by Jacques Poujade
House flippers purchase properties that the majority of buyers do not want to restore, then upgrade these to create demand from buyers. Needless to say, there are many potential pitfalls here that novice house flippers could fall into. As someone who has helped house buyers for decades, I will share seven common mistakes in house flipping that you should avoid if you want to succeed:
1) A Lack of Understanding
The key thing for new investors to do is improve their knowledge of the real estate market. The phrase ‘forewarned is forearmed‘ is particularly pertinent to this industry. It is a simple matter to conduct some research, by looking online or reading some books or magazine articles.
2) Purchasing Without Budgeting
Calculate your approximate total costs for renovations and repairs, with labor and equipment included. Estimate the ARV (After Repair Value) that the property will be sold for, after your renovations are finished. Multiply 0.7 by your ARV, then deduct your total renovation expenses to determine your maximum spend for the property.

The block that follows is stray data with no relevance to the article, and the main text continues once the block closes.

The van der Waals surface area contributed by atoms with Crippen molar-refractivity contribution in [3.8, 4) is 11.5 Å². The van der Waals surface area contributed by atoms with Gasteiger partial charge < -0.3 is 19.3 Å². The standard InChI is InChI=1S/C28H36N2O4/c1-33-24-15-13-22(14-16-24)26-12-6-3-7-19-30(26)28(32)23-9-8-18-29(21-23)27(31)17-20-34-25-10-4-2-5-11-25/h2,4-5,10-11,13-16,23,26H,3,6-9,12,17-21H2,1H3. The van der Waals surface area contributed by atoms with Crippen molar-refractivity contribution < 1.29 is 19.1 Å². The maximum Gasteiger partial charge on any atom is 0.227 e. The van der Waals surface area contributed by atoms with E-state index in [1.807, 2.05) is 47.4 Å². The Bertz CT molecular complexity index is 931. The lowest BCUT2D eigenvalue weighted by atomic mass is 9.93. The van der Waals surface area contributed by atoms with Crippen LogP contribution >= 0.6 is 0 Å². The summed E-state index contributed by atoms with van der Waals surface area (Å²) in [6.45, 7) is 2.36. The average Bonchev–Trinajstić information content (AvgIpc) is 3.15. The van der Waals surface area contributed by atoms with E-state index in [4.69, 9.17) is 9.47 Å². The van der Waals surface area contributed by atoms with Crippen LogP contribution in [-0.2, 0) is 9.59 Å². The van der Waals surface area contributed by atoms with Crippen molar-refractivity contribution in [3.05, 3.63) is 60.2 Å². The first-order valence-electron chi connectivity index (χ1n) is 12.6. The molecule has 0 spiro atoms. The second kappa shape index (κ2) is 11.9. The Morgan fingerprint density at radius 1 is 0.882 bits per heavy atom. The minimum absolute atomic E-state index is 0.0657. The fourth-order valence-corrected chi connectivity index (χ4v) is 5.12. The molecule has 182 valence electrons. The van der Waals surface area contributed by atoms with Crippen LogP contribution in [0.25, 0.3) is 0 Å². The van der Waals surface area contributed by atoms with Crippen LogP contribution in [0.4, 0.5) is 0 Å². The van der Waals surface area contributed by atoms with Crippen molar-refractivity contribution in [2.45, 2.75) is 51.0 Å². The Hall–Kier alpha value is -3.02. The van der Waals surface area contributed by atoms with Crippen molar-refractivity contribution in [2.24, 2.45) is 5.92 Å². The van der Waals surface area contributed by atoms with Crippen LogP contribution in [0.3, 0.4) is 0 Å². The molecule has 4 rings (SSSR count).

3) Failing to Insure the House
Home insurance is not only for residential buyers. It will safeguard your property flip against floods, fire or stolen materials. Of course, this will erode your margins slightly. However, this is better than purchasing an investment home, then losing it to some type of unforeseen event.
4) Entering a Business Partnership With Strangers
Without a strong support network around you, or healthy relationships with the people in your team, your efforts could be thwarted by other people’s incompetence. Your team is not only restricted to other investors. It can also include realtors, appraisers and bankers — to name a few. Do not go into business with anyone you can not rely on.
5) Becoming Impatient
Experienced investors wait patiently for good properties to present themselves. New investors often purchase the first property they set their eyes on. Then, they enlist the services of dubious contractors to complete work they can not complete themselves. Experienced investors use networks of dependable, retained contractors, or complete the work themselves.
6) Not Getting the Property Inspected
A reputable property inspector can be invaluable, if he uncovers hidden problems with the home like dangerous wiring, a broken foundation or mold. Before hiring an inspector, you will need to make an offer on the property. Should the inspection reveal costly defects, you can request a lower price, ask the seller to repair them, or walk away from the deal.
7) Not Considering the Aftermath
Finally, to guarantee the success of your property flipping efforts, you should always have an exit plan in place. This largely depends on the price you choose to list the property for. Speak to your real estate agent about this, so you can get a quick sale and reduce the time period where carrying costs will accumulate.